Homosexuality in prisoner of war camps
He was born in the Alsace region of northern France near the German border and grew up in the city of Mulhouse, where his family ran a pastry shop. After German forces overran France in 1940, the collaborating Vichy government adopted German laws, including Paragraph 175, which prohibited sexual acts between men.
Heinrich Himmler, director of Nazi Germany's secret police and network of concentration camps, declared that homosexuals should be eradicated. Seel was 18, he was arrested by the Gestapo and tortured for 10 days.
“They marched us out of the camp,” he said, “I knew that the English soldier and I would be separated.” “We had remembered each other’s address because we knew that would happen.” The English soldier was put on transport back to England, while the Australian went to France with the Americans.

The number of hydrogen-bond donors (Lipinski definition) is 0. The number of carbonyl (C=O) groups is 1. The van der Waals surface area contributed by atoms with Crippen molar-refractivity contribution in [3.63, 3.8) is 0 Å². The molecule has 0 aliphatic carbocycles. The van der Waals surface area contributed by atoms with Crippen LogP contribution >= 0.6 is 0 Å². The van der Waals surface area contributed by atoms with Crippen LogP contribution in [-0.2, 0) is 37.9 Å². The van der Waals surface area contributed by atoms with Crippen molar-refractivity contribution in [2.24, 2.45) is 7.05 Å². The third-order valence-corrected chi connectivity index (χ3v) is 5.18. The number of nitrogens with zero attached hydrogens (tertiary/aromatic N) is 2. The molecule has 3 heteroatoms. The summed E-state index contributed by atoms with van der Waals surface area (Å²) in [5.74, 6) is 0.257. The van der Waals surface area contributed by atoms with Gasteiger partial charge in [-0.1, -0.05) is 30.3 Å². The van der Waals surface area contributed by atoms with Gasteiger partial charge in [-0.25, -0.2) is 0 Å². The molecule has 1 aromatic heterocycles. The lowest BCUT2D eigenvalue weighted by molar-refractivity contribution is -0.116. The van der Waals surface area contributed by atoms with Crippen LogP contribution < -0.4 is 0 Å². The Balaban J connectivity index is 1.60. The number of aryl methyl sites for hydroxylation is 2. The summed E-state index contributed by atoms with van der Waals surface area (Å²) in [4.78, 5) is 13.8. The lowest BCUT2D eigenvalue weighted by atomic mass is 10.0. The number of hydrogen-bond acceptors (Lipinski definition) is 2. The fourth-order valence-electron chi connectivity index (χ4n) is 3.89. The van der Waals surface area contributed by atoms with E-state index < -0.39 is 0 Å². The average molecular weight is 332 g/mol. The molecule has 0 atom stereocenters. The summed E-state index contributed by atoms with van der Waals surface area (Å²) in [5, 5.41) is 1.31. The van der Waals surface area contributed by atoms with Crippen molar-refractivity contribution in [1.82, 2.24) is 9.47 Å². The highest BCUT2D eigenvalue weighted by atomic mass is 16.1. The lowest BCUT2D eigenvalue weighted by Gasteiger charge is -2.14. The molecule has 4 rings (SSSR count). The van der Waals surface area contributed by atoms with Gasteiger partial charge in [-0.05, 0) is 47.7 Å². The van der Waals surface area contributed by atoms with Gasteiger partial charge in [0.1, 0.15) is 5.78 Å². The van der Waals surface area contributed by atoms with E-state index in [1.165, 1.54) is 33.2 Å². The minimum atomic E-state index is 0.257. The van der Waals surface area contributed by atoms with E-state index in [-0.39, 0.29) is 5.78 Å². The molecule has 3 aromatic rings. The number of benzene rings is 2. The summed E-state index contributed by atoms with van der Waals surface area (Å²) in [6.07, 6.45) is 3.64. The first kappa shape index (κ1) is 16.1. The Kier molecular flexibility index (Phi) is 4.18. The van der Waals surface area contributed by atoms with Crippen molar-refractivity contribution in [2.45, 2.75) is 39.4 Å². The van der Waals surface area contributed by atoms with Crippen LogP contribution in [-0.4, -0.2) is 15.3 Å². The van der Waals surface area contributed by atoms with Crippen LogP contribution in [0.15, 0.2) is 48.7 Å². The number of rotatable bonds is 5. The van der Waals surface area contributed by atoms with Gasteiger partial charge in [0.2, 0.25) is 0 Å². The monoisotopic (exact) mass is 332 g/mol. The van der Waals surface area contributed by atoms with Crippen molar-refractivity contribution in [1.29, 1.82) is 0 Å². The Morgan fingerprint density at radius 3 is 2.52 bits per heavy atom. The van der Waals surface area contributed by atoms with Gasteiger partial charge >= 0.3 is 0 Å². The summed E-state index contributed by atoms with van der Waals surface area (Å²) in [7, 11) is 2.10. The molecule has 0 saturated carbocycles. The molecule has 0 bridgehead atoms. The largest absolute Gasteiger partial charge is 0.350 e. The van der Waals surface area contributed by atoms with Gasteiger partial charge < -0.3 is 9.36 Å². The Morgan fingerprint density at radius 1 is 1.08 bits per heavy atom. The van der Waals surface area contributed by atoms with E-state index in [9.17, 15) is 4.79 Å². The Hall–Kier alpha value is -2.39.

"We had cases of homosexuals really falling in love.
In his 1994 memoir, "I, Pierre Seel, Deported Homosexual," he described how he and other suspected homosexuals were beaten, had their fingernails pulled out and were raped with broken rulers. Seel was sent to Schirmeck-Vorbruck, the only German concentration camp on French soil, where he said he was "tortured, beaten, sodomized and raped." He was forced to build crematoriums and to stand as the camp staff tossed syringes at him as if he were a dartboard.
The worst experience, he wrote, came when German troops marched a prisoner into the center of the yard, stripped him naked and placed a bucket over the man's head. Seel recognized him as his 18-year-old friend and lover. Seel's book, German shepherd dogs were unleashed on his friend, tearing him apart and devouring him before hundreds of witnesses.
Before capture, the Melbourne man said he had numerous liaisons with other servicemen, including a night-time rendezvous with his co-driver during the bombing of Athens.
“We might as well be happy while we’ve the chance,” his fellow serviceman told him as they watched the bombs rain down.